By Dale Wallis
Weekdays can be hectic, with breakfasts that are often rushed as everyone grabs a bite before heading to work or school—even if that means heading to different rooms in the house. No matter where your kids are, you still want to provide healthy snacks for school that can boost children’s energy levels between meals and propel them through their days.
Grabbing processed snacks may seem like the easiest option, but many of them provide little to nothing in the way of nutrition while swamping young bodies in sugar, corn syrup, salt and trans fats. One study in the Journal of the Academy of Nutrition and Dietetics examined the contents of lunchboxes carried by more than 600 Massachusetts schoolchildren; the typical snack paired a sugary beverage with a packaged food.
“Cracker-type snacks tend to get digested quickly and fade really quickly,” explains Jill Castle, MS, RDN, co-author of Fearless Feeding: How to Raise Healthy Eaters from High Chair to High School (Jossey-Bass). “We know from research that protein quenches the appetite better and keeps them fuller longer, and healthy fats do the same.”
Easy, Nutritious Snack Ideas
In the spirit of helping a child succeed in the classroom and beyond, it seems that healthy snacks can play a large role. So what kind of simple, yet nutritious snacks can busy parents tuck into their child’s backpack on their way out the door?
Castle’s go-to snacks include:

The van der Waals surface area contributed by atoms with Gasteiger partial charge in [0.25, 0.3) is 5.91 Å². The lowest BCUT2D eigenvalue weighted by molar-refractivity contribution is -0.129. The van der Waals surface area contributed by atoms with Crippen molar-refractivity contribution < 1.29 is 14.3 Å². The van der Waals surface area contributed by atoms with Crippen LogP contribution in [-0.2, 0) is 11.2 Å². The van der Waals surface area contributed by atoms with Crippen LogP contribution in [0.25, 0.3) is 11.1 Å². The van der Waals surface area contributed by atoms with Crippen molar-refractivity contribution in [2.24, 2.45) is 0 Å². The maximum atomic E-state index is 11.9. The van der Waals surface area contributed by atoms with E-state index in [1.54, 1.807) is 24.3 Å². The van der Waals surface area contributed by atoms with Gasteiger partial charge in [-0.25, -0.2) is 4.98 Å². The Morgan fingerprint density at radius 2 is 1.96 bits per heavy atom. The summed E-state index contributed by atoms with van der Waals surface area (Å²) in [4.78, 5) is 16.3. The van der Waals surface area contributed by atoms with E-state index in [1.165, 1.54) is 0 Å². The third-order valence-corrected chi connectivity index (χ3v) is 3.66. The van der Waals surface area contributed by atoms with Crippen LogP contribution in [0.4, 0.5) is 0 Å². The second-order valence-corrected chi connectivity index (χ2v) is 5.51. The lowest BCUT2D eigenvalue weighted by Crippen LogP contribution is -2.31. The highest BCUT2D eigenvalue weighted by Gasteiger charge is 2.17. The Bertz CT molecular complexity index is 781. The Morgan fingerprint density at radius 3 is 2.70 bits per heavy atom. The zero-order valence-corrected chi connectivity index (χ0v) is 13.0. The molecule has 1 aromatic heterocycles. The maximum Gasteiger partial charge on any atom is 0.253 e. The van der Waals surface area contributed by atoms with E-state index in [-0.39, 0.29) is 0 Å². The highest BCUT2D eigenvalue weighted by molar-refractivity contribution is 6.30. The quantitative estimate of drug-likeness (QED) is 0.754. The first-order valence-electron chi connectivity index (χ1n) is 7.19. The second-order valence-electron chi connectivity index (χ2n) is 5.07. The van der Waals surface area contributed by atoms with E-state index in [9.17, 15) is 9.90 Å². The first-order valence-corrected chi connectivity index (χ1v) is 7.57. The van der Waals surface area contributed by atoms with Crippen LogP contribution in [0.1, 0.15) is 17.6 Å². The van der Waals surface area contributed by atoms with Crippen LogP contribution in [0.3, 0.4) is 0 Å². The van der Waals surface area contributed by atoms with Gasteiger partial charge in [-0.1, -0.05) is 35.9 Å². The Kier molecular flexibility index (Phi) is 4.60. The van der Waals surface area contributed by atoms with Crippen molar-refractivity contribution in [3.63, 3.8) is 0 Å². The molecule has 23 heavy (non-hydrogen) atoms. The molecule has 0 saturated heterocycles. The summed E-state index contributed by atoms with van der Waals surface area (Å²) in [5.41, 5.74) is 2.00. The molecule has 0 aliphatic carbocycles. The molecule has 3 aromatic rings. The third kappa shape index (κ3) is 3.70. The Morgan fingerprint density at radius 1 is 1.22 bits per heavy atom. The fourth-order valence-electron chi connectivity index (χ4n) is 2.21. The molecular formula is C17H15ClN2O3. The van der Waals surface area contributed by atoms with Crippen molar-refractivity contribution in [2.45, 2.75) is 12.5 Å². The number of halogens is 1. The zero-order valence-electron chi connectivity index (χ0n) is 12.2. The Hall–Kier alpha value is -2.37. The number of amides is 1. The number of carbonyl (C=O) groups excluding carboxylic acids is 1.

- A banana with peanut butter for dipping
- Whole-grain cereal mixed with trail mix or peanuts, raisins, dried cherries and chocolate chips
- An all-natural granola bar with a piece of fruit
- Cheese sticks with fresh fruit
- Cheese or peanut butter with whole-grain crackers for mini-sandwiches
- Carrots and hummus
Stacey Antine, MS, RD, author of Appetite for Life (HarperOne), recommends::
- Homemade healthy muffins, such as banana chocolate chip
- Grapes, cheese chunks and whole-grain crackers
Kelly Walunis, a mother and a manager for Bozeman, Montana’s Community Food Co-op, suggests:
- Hard-boiled eggs
- Dried apple or pineapple rings, or other dried fruits without added sugar
- Avocado halves
“Every day is a new opportunity to help your children choose a healthier lifestyle, starting with really good food,” says Antine. Learning to reach for high-quality snacks instead of sugary junk is crucial to that process.
Little Bodies, Little Meals
Parents need to think outside of the box—or the packaging—to come up with nutritional snacks that kids love and can eat on the go. In doing so, Castle tends to look to the food groups that are listed on the USDA’s My Plate chart—fruits, vegetables, grains, protein and dairy. She recommends covering a combination of two to three of these groups for each snack time.
“Think of it like a little meal, holding blood sugar up for a period of time, but also offering kids a lot of nutrition,” Castle says. “Kids need over 40 nutrients per day, including vitamins and minerals, so snacks have to count.”
Walunis tends to stay away from processed food snacks to avoid the added sugar, fat and salt. Instead, she looks for a variety of colors and proteins.
“I think, ‘Does she have a green vegetable somewhere in her snacks? Is there something orange? What has protein?” Walunis explains. “I don’t avoid bread or high-carbohydrate foods, but I don’t seek them out either, because I feel that my daughter gets enough through provided snacks, whether it’s from the school or at a friend’s house.”
As far as how many snacks kids should eat each day, Castle says that it depends on a child’s stage of development. Preschoolers need about three snacks, school-aged kids need two or three, and teenagers should have one or two. She says the typical school-aged child should eat every three to four hours, consuming 100 to 200 calories per snack.